Great training organizations ensure strategic alignment with the business they support. But how do you create strategic alignment if your company doesn’t have KPIs (key performance indicators), OKRs (objectives and key results) or another acronym to set strategic direction for the year?
There are a multitude of reasons your organization may not have annual goals, such as a transition in leadership or a lack of consensus around priorities across the executive team. Or, maybe there are goals, but they aren’t transparently shared with the entire company. Whatever the case may be, it is still the responsibility of the training organization to create a strategy that supports the success of the overall business. Moreover, because the training function is a cost center, with each dollar spent scrutinized by business leaders, it’s critical to set and measure goals to confirm return on investment (ROI) and explicitly demonstrate how those costs are moving the business forward.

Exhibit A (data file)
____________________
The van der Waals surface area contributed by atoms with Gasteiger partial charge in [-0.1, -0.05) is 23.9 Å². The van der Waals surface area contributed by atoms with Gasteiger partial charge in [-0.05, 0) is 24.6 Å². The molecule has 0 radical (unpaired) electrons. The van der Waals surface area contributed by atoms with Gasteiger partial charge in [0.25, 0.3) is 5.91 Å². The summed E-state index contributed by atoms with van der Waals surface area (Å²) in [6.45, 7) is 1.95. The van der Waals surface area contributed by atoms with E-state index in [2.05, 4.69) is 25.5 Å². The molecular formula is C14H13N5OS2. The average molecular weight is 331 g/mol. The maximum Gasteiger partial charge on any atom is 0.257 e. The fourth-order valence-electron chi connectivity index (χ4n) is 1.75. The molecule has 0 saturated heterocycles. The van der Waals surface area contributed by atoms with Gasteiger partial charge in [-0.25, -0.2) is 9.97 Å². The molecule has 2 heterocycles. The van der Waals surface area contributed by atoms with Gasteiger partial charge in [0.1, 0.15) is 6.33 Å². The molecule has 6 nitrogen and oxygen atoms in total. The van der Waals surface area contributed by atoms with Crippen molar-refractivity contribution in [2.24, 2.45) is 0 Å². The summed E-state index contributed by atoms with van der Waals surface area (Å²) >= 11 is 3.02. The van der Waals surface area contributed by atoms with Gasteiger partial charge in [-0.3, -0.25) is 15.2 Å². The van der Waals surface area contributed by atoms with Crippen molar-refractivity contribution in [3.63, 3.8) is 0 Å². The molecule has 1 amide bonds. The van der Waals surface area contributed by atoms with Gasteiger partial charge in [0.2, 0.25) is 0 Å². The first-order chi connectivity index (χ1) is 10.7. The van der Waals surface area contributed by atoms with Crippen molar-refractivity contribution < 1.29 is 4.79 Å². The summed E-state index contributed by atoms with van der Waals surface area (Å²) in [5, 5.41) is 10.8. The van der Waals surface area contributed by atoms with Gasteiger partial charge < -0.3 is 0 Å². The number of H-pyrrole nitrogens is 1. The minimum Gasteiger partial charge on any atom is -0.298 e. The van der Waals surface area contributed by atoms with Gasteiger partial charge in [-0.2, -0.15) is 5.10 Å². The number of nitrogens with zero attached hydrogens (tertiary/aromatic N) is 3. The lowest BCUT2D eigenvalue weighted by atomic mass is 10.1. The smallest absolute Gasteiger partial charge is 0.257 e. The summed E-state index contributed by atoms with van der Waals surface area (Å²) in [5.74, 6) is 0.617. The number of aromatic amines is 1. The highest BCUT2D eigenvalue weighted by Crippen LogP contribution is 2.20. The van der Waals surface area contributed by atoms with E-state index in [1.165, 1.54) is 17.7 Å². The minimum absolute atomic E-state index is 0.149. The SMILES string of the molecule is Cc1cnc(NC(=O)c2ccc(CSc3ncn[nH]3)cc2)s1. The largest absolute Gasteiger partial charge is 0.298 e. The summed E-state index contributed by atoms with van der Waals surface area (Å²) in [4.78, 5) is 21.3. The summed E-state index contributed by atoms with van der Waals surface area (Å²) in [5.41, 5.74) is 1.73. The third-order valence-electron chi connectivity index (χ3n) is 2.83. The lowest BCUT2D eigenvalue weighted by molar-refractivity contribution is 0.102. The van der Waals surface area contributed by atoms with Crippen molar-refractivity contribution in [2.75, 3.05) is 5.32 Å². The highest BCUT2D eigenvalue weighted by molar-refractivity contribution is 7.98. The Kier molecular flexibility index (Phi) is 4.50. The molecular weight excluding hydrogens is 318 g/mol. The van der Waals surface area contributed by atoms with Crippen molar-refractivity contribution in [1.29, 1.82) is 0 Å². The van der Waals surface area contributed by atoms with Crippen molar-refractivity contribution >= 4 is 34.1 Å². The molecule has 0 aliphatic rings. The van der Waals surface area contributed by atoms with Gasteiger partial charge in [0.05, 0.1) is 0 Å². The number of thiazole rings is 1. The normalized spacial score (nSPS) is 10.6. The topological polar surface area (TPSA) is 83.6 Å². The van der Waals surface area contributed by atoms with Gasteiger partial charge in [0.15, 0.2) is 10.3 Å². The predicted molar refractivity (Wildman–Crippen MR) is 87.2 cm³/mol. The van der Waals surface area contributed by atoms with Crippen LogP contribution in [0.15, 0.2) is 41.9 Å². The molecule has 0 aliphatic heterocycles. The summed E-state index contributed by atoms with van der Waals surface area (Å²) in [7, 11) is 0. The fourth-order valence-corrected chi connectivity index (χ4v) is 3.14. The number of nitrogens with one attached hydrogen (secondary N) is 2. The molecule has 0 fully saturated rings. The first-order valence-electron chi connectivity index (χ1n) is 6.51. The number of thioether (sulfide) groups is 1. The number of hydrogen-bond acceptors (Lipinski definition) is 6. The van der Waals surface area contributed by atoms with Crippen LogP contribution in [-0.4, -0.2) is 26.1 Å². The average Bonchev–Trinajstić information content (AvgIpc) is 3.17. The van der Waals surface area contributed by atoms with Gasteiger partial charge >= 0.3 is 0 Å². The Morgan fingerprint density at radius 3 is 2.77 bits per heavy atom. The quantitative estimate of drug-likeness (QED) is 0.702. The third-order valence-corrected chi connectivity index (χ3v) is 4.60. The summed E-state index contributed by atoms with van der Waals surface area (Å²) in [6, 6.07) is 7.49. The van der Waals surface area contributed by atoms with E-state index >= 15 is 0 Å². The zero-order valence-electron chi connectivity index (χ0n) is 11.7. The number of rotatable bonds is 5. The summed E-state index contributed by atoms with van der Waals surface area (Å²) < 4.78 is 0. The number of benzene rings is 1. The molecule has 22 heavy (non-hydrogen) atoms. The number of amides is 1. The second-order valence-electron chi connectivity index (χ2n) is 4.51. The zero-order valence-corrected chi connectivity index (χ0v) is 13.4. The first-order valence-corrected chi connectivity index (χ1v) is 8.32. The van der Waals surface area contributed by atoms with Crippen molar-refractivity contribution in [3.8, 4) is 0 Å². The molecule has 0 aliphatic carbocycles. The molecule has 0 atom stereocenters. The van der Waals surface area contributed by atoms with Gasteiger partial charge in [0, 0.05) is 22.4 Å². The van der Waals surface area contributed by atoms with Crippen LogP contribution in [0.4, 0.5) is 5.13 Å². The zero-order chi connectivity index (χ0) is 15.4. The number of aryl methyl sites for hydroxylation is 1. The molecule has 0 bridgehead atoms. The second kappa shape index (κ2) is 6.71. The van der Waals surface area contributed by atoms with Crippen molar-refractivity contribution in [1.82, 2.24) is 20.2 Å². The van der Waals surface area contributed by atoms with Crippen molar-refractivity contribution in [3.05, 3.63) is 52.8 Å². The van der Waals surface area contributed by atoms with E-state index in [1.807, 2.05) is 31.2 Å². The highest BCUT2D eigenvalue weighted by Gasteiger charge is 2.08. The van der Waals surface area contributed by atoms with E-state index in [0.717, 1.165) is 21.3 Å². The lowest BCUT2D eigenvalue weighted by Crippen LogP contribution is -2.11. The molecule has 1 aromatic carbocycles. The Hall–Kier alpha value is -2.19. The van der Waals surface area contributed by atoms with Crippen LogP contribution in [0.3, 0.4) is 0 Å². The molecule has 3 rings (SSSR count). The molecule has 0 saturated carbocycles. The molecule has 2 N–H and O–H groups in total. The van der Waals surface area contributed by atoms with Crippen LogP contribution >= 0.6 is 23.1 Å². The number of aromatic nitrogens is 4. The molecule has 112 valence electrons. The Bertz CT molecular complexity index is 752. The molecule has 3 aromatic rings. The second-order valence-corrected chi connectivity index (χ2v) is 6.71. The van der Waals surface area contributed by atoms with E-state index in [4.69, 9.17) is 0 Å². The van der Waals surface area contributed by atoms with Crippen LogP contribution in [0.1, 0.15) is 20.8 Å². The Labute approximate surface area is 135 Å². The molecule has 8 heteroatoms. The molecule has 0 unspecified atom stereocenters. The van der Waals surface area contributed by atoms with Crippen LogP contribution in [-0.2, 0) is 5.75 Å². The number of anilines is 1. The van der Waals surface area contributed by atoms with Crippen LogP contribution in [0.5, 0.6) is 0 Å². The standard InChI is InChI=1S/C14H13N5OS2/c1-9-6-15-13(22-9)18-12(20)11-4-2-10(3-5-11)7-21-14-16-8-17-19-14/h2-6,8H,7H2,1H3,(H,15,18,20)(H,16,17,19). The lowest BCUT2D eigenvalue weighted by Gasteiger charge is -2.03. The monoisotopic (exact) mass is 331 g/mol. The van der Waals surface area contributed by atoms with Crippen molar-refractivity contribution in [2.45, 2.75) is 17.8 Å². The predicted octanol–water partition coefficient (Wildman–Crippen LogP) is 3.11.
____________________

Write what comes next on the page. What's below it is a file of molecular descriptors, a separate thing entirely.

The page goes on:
Even in the absence of organizational goals, training organizations can achieve alignment with a thoughtful and collaborative approach. Here’s how:
1. Start With the Company’s Mission and Vision
If your organization has a mission and/or vision statement, it’s a good place to start. You’re unlikely to identify specific or tactical goals with only this information; however, it should offer a north star in guiding the training function’s purpose in the short and long term.